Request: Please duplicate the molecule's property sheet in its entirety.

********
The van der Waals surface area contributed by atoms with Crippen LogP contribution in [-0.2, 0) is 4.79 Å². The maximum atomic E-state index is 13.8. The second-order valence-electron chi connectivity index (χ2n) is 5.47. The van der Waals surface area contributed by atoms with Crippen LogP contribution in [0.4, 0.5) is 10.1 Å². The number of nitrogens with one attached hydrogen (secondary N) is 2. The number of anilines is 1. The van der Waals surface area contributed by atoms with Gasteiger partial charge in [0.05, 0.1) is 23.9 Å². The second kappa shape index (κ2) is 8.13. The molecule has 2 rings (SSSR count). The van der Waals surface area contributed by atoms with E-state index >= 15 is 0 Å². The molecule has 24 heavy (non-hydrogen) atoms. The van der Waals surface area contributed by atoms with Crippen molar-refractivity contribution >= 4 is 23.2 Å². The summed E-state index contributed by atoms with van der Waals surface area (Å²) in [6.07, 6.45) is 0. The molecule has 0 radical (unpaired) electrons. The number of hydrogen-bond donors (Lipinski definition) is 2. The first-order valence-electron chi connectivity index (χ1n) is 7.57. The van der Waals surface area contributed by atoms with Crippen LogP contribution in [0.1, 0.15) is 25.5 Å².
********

The van der Waals surface area contributed by atoms with Crippen LogP contribution in [-0.2, 0) is 4.79 Å². The maximum atomic E-state index is 13.8. The second-order valence-electron chi connectivity index (χ2n) is 5.47. The van der Waals surface area contributed by atoms with Crippen LogP contribution in [0.4, 0.5) is 10.1 Å². The number of nitrogens with one attached hydrogen (secondary N) is 2. The number of anilines is 1. The van der Waals surface area contributed by atoms with Gasteiger partial charge in [0.05, 0.1) is 23.9 Å². The second kappa shape index (κ2) is 8.13. The molecule has 2 rings (SSSR count). The van der Waals surface area contributed by atoms with E-state index >= 15 is 0 Å². The molecule has 24 heavy (non-hydrogen) atoms. The van der Waals surface area contributed by atoms with Crippen molar-refractivity contribution >= 4 is 23.2 Å². The summed E-state index contributed by atoms with van der Waals surface area (Å²) in [6.07, 6.45) is 0. The molecule has 0 radical (unpaired) electrons. The number of hydrogen-bond donors (Lipinski definition) is 2. The first-order valence-electron chi connectivity index (χ1n) is 7.57. The van der Waals surface area contributed by atoms with Crippen LogP contribution in [0.1, 0.15) is 25.5 Å².